My Family; My Joy
As much as love exists, hate pierces through our lives and activities with all the robustness and mightiness that it can master. As the saying goes, every person has an enemy who never loves see one progress. That’s why you will find prejudice and discrimination of people in the societies that we live in; in workplaces, schools, in events such as sports etc. I had one experience combating discrimination of my son at school and it was a very emotional experience.
I’m Paul Hewett, 32 and married and working in the entertainment industry. I’ve got two sons one aged 3 and the other 6. Because of the nature of my work, I usually spot afro hairstyle, something which is much used to identify me and has become part of my work life. My wife is a model working in the fashion industry and she very much supportive and loves me as I am.
When our son was young, we decided to let him grow his hair instead of having a haircut just like other boys because he always wanted me to look like me. He always admired my hair as well as my wife’s and there was no reason to let him spot too. It was a burden to us especially my wife, to have him learn how to groom his hair and keep it clean – a fight which we successfully managed.
When it was time for him to go to school, we enrolled him at our local elementary school which also has a kindergarten program and there’s his life of formal education began. We got happy every time he came home smiling having learnt something new or talked of friends that he met and made. Being a social boy, it was always joy for us to know that he was progressing well.
By the end of the year, he made us proud for doing well in class and graduated to proceed to the next level. During the Christmas holiday, he would often talk about his friend at school and sometimes when out for picnic we would bump on one or two of his friends whom he would gladly greet. He gave us the opportunity of meeting some of his friends’ parents which was also good for our business, especially my wife.
When the schools were reopened in January, I took him to school only to be greeted with a letter which indicated that the school wouldn’t allow him back unless he had a haircut. That was quite disappointing. The school’s administration went ahead to point out that they feared that he would paint a bad culture of the school and negatively influence other kids.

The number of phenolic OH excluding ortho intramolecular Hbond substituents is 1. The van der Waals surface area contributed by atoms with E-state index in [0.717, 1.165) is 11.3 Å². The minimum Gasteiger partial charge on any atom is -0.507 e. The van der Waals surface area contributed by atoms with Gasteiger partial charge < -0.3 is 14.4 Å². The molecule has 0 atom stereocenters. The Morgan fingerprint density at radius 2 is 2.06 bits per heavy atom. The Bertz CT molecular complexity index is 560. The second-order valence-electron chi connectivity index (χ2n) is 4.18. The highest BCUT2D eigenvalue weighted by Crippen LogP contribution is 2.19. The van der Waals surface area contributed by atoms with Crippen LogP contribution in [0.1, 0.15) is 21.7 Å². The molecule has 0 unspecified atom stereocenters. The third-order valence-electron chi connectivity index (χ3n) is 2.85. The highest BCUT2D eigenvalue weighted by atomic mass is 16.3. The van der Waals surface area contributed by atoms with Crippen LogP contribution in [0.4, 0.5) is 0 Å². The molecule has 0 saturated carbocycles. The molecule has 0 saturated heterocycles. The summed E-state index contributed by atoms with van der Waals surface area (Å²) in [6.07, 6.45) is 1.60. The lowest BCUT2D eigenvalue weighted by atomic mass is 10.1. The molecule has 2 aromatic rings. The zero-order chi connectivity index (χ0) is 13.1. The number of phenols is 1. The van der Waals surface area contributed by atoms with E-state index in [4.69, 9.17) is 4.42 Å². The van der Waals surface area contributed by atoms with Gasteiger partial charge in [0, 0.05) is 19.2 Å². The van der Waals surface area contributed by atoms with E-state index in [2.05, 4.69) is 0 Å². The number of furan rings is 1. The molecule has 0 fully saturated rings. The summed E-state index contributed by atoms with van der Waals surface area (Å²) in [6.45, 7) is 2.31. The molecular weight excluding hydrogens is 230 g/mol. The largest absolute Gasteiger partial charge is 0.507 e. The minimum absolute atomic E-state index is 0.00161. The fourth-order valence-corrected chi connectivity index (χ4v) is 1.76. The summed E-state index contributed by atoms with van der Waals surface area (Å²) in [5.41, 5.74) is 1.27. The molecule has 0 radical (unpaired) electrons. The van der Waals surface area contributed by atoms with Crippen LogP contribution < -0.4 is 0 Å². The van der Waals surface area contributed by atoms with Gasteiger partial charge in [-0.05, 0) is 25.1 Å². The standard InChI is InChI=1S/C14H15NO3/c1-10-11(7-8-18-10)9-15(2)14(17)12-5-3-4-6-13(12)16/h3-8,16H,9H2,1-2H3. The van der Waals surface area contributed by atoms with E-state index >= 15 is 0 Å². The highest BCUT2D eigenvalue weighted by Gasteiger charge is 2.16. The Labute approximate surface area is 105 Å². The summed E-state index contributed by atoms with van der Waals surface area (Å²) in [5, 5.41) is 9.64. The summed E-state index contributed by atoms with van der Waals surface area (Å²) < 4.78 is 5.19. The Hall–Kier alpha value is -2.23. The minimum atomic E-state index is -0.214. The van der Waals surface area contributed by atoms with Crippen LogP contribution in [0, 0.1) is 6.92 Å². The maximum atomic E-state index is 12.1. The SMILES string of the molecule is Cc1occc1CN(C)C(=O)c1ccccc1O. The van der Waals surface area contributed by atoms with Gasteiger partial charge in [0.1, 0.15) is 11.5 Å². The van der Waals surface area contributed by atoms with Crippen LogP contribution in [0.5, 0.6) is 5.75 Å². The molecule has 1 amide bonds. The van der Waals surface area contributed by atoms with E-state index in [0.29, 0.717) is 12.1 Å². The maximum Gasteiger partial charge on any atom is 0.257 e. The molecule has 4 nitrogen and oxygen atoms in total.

Getting my son to have a haircut against his wish was something I was not ready for. I felt that the school was doing injustice in discriminating against him. Having him transferred to another school wasn’t a good idea too. I hated that he would have to start a new life which would negatively affect his studies. Thus, the only option was to fight back.
I tried in vain to get the school’s management reverse their decision in vain. With no option left, I went to court and luckily, I sought an injunction which restrained the school from turning the boy away and they were compelled to have been back until the case was determined.
The court process took several months and I almost gave up, though the love for my son kept me pushing through. After six months when the case was finally determined, I was glad that the ruling was done in my favor. I had won and the boy was to study there. However, it is my prayers that the teachers should be considerate and not discriminate against him any longer especially because they lost the case and were compelled to accept the boy and pay up for the damage caused – both emotional and financial.